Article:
Oh Deere Wie Misses Cut

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SILVIS, Ill. -- One ill-timed three-putt. A stray tee shot. Just like that, Michelle Wie went from historic to just plain history.
 
On the brink of becoming the first woman in 60 years to make a cut on the PGA Tour, the 15-year-old was out after finding big trouble on two of her last four holes in the John Deere Classic. Her even-par 71 Friday left her at 1 under for the tournament, missing the cut by two strokes. She finished tied for 88th.
 
Crowd Following Michelle Wie
Thousands were on hand to watch Michelle Wie Friday.
``It was pretty killer,'' she said. ``Even though I finished below par, it still feels (bad) because I played so well the first nine and then I just totally messed up the back nine.''
 
Wie was trying to become the first woman since Babe Didrikson Zaharias in 1945 to make a PGA Tour cut, and she was on track to do it with room to spare after making the turn at 4 under. But she came apart in stunning fashion, dropping three strokes on Nos. 6 and 7, and then missing a last-chance birdie putt on No. 8.
 
J.L. Lewis, the 1999 winner, followed his opening 64 with a 65 to take the lead at 13-under 129. Shigeki Maruyama (63) and Hunter Mahan (68) were second at 11 under.
 
But all the attention was on Wie, a ponytailed teenager from Honolulu.
 
``She missed two shots,'' tournament director Clair Peterson said. ``That's golf. It's risk-reward. She put herself out there and good for her. As Todd Hamilton said the other day, she's going to make a cut on the PGA Tour. If it wasn't today, someday.''
 
It looked as if it was going to be Friday until those last four holes.
 
Wie's troubles started on No. 6, when she put her first two shots in the bunker. She still had a chance for par, getting within 20 feet of the cup. But her first putt ran alongside the left edge and refused to drop, rolling about 5 feet by. She missed that one by inches, too, and had to take a double bogey, her first of the week.
 
``I guess I was too aggressive with my putt,'' she said. ``I hadn't made a bogey, and I didn't want to. It felt like a straightforward putt. If I'd hit it a little softer, it would have gone in.''
 
The double bogey dropped her to 2 under, with more trouble to come.
 
She pushed her tee shot on No. 7 so far right it bounced on the cart path. She got on the green from 35 yards out, but two-putted for another bogey, all but ending her chances for the weekend.
 
When her 14-foot birdie putt on No. 8 skirted the edge of the cup, the teenager from Hawaii sank to her knees. When she stood up, she looked skyward in disbelief.
 
``After those two holes, I was really just trying to make two birdies,'' she said, ``and my putts just kind of slid by the lip.''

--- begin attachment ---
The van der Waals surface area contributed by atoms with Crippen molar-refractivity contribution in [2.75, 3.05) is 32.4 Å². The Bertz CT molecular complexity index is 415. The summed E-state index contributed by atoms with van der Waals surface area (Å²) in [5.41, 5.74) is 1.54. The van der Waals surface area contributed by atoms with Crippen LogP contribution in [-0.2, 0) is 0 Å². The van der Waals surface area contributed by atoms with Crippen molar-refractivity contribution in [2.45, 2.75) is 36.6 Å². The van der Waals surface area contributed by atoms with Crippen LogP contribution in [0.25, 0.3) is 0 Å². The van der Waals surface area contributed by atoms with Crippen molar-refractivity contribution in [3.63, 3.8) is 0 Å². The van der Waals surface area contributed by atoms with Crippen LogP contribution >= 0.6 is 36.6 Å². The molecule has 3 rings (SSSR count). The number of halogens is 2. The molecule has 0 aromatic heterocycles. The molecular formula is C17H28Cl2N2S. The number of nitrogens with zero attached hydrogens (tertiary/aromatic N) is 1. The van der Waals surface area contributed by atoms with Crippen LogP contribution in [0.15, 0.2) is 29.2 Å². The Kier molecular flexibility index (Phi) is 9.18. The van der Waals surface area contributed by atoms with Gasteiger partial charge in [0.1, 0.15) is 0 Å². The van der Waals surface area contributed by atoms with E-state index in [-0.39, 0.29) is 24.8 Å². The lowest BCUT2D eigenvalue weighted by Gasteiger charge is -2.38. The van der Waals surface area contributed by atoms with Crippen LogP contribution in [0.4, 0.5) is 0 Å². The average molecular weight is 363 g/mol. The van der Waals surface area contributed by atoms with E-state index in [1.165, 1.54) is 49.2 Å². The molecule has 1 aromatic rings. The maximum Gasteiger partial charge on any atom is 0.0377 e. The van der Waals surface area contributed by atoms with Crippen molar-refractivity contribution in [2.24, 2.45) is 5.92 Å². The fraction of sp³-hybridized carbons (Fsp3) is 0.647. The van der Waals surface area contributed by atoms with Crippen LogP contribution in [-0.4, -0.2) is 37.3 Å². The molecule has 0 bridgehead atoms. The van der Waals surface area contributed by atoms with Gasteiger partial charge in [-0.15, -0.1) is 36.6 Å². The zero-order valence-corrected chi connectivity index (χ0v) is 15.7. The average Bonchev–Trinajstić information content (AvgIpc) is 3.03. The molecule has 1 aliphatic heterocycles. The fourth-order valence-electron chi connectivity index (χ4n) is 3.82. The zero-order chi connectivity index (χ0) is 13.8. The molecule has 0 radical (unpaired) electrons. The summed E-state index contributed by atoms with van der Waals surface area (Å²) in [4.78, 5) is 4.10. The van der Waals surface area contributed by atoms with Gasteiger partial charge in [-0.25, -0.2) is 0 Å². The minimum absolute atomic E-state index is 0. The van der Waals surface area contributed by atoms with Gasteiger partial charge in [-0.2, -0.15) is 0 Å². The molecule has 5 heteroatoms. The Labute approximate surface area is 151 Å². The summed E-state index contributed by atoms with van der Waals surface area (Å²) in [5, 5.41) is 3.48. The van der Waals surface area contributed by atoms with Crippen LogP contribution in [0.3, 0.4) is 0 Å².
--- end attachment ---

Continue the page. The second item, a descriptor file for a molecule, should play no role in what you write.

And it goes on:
No woman had made a PGA Tour cut since Zaharias at the 1945 Tucson Open, and it was another 58 years before another woman even tried. Annika Sorenstam teed it up at the 2003 Colonial, and Suzy Whaley played the Greater Hartford Open later that year. Neither made the cut.
 
Wie had played two other PGA Tour events, missing the cut at the 2004 Sony Open by a stroke. She fell short by seven strokes this year.
 
``On the LPGA Tour, I made the cut on my fourth try,'' she said. ``My fourth try is coming up, so I'm really looking forward to that.''
 
Wie doesn't have any other PGA Tour appearances set right now. She's playing in the men's U.S. Amateur Public Links next week at Shaker Run in Lebanon, Ohio.
 
``It was a great experience,'' said B.J. Wie, Michelle's father. ``I think it'll turn out to be good for Michelle. She'll be able to play practice rounds tomorrow and Sunday.''
 
A 1-under 70 in the first round put her a stroke over the projected cut, and Wie came out Friday looking determined to make up ground. She even wore a belt with a sparkly black ``68'' on the buckle, the number she wanted to shoot.
 
``I got it in France,'' she said. ``I thought it was a really cool number.''
 
She was on pace to get it with a quick start, making birdies on two of her first three holes, including a spectacular chip shot on the par-3 No. 12. Her tee shot sailed off to the left, and it bounced once before smacking spectator Gene Lebo on the right leg above the knee.
 
``It wasn't getting past me,'' joked Lebo, who was wearing, appropriately enough, a Hawaiian shirt. ``I played linebacker so I know how to keep the ball in the field.''
 
The ball dropped into the first row of the gallery about 40 feet from the green, but it would have been a lot farther had Lebo's leg not gotten in the way. Wie still had a tough shot, with her ball in deep grass.
 
But she chipped on, and when the ball rolled slowly into the hole, Wie thrust both of her arms triumphantly in the air before slapping hands with her caddie.
 
``If (Lebo) is reading the newspaper, I want to say, `Thank you,' and sorry for your pain,'' she said. ``It turned out great.''
 
She made the turn at 4 under after coming within 6 inches of the cup from 161 yards out on 18. The crowd of 10,000 greeted her with a standing ovation, and she acknowledged them with a couple of waves.
 
After tapping in for the birdie, a male fan yelled out, ``I love you Michelle!'' Wie turned and looked, laughing as she scanned the crowd.
 
But she wasn't laughing a few hours later, disappointed again.
 
``Definitely I'll care,'' she said. ``But I won't cry.''
 
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